AV the Great
Denton rapper Chris Avant, who goes by the stage name AV the Great, has long been politically minded. Starting in the late 2000s, he co-hosted a show on the local-access channel, where he and other youths would discuss ways to repair social injustice.

Now, Avant is joining hundreds of others in demonstrating during Denton’s George Floyd protests. On Saturday, he agreed to direct a march after being asked, but Avant says he’s reluctant to accept a leadership role.

“I don’t want no accolades for none of this, never,” he says. “We don’t need a new Malcolm; we don’t need a new Martin. We just need to all step the fuck up — that’s it.”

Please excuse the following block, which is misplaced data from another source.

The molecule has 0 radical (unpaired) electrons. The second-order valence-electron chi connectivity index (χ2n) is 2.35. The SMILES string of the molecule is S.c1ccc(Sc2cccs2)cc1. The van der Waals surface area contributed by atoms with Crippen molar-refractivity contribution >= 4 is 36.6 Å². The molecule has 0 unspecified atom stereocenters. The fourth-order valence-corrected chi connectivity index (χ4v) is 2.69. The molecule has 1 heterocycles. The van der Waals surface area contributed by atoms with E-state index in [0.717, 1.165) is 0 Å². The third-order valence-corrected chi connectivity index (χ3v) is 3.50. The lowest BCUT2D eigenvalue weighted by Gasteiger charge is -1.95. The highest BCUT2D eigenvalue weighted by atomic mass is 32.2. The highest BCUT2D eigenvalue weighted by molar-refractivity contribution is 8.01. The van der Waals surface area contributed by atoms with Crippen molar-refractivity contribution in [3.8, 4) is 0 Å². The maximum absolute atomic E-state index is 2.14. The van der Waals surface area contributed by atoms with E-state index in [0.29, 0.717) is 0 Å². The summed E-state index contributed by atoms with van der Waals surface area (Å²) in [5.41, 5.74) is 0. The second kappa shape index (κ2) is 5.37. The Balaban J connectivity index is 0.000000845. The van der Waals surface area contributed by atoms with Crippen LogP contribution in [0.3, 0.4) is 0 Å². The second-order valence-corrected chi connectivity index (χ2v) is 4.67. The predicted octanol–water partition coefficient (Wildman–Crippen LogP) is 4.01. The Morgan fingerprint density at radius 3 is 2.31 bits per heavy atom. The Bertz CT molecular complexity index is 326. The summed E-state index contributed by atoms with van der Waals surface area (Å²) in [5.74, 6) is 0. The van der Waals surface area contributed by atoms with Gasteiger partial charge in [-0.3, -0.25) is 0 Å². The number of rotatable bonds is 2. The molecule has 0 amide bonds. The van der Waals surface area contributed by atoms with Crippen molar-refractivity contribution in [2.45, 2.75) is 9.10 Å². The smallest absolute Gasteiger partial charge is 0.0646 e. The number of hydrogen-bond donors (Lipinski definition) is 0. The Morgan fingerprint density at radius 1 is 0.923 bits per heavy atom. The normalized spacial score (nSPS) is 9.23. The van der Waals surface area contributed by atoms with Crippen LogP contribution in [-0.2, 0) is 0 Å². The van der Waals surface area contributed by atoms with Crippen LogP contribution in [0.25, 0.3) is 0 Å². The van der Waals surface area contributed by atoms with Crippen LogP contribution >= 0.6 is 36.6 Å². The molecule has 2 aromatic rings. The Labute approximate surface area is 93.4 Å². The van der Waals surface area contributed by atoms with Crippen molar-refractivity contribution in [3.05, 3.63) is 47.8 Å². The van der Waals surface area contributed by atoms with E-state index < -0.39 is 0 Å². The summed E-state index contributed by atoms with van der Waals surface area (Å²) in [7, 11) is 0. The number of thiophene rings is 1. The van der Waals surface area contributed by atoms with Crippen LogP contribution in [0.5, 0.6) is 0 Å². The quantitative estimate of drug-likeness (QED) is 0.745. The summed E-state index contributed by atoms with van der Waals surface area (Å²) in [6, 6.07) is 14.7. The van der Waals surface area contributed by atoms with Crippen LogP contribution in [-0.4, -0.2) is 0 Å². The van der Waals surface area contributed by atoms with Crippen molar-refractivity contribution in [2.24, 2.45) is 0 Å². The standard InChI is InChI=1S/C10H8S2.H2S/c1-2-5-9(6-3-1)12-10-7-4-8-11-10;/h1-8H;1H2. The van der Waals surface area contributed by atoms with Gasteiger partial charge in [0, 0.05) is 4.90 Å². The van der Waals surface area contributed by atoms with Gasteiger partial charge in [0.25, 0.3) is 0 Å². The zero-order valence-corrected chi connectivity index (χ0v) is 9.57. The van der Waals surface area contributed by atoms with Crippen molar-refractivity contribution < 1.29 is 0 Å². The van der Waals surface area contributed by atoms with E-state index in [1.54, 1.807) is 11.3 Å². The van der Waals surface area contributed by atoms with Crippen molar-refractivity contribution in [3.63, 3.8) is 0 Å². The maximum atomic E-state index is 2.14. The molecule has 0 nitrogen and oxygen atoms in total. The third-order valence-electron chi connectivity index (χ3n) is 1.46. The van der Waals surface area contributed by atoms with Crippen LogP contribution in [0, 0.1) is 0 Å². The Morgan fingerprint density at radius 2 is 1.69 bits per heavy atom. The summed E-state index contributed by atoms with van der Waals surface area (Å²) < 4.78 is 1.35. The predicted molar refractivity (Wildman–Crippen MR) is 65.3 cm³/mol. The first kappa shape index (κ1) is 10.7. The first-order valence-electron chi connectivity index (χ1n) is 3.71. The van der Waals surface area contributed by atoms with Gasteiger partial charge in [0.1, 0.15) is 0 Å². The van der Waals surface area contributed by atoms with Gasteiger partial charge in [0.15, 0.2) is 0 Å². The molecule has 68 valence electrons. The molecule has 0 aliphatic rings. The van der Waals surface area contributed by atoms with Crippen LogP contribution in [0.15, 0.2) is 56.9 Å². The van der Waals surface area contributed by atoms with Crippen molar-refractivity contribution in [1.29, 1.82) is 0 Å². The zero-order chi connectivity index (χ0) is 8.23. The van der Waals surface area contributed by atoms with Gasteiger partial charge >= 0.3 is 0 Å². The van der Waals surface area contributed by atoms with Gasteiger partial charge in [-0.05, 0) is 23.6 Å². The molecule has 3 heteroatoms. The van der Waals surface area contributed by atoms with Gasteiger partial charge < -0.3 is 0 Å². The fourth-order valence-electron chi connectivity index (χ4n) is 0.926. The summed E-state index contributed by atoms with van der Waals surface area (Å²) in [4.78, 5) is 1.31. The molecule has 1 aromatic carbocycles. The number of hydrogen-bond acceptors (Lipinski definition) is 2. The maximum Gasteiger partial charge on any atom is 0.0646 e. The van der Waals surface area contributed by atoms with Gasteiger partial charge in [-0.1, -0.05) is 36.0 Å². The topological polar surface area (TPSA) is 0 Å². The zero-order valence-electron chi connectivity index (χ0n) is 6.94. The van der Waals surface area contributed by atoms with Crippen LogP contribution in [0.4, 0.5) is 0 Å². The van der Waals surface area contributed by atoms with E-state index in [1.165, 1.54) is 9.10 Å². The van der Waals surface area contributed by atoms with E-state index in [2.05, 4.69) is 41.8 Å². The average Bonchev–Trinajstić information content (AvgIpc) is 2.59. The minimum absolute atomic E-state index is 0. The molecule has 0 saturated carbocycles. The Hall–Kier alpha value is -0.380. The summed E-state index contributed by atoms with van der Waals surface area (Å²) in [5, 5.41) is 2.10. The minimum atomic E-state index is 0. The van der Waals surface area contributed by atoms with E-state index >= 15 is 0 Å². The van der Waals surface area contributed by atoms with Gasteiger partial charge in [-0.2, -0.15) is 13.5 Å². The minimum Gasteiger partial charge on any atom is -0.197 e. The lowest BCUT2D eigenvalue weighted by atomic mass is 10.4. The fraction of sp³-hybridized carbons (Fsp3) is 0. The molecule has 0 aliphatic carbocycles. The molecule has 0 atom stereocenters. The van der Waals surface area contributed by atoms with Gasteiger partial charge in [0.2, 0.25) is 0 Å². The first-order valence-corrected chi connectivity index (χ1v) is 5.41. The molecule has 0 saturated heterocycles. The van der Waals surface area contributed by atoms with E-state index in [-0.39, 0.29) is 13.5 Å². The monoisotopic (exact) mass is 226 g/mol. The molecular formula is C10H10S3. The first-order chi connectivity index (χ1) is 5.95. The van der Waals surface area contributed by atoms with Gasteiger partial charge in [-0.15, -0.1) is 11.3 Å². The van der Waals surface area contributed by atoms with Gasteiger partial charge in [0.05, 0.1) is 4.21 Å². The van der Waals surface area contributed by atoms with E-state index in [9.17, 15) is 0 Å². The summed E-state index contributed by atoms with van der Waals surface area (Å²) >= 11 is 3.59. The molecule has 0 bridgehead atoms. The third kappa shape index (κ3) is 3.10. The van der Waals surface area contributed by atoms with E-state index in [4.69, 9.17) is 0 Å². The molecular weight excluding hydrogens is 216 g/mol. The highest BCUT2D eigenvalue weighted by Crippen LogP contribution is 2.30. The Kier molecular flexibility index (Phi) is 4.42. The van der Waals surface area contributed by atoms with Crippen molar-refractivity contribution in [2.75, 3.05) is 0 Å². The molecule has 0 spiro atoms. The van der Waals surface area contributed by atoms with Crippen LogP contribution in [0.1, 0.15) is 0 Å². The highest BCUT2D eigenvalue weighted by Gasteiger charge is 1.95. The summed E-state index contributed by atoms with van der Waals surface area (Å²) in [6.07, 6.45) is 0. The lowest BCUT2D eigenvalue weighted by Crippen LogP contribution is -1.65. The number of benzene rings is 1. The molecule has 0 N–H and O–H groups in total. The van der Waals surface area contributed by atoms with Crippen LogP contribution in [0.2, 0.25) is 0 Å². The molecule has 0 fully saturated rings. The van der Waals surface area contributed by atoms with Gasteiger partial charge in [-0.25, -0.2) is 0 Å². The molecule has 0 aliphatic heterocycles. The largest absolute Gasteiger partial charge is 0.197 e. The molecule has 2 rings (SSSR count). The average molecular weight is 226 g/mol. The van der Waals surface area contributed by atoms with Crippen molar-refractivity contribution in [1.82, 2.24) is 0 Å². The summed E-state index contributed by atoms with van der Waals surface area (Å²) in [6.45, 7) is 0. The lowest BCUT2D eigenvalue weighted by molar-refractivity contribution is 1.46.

On top of comprehensive police reform, Avant is calling to jettison Denton’s Confederate statue, which commands a prominent position on the town’s square. He says it’s unacceptable that there’s still a debate over its removal in the year 2020.

The statue is a testament to the South’s racist past. Plus, it makes Avant and other members of the black community feel unwelcome in their own hometown, he says.

“You’ve got to imagine how many people drive by that every day and just feel the hurt,” Avant says. “I feel uncomfortable every time I drive by it.”

Mark Lettieri (Snarky Puppy)
On June 5, Snarky Puppy guitarist Mark Lettieri announced that for the remainder of the month, he’ll donate all his Bandcamp record sales to the Equal Justice Initiative. He says the nonprofit organization appealed to him because of its stance on criminal justice reform.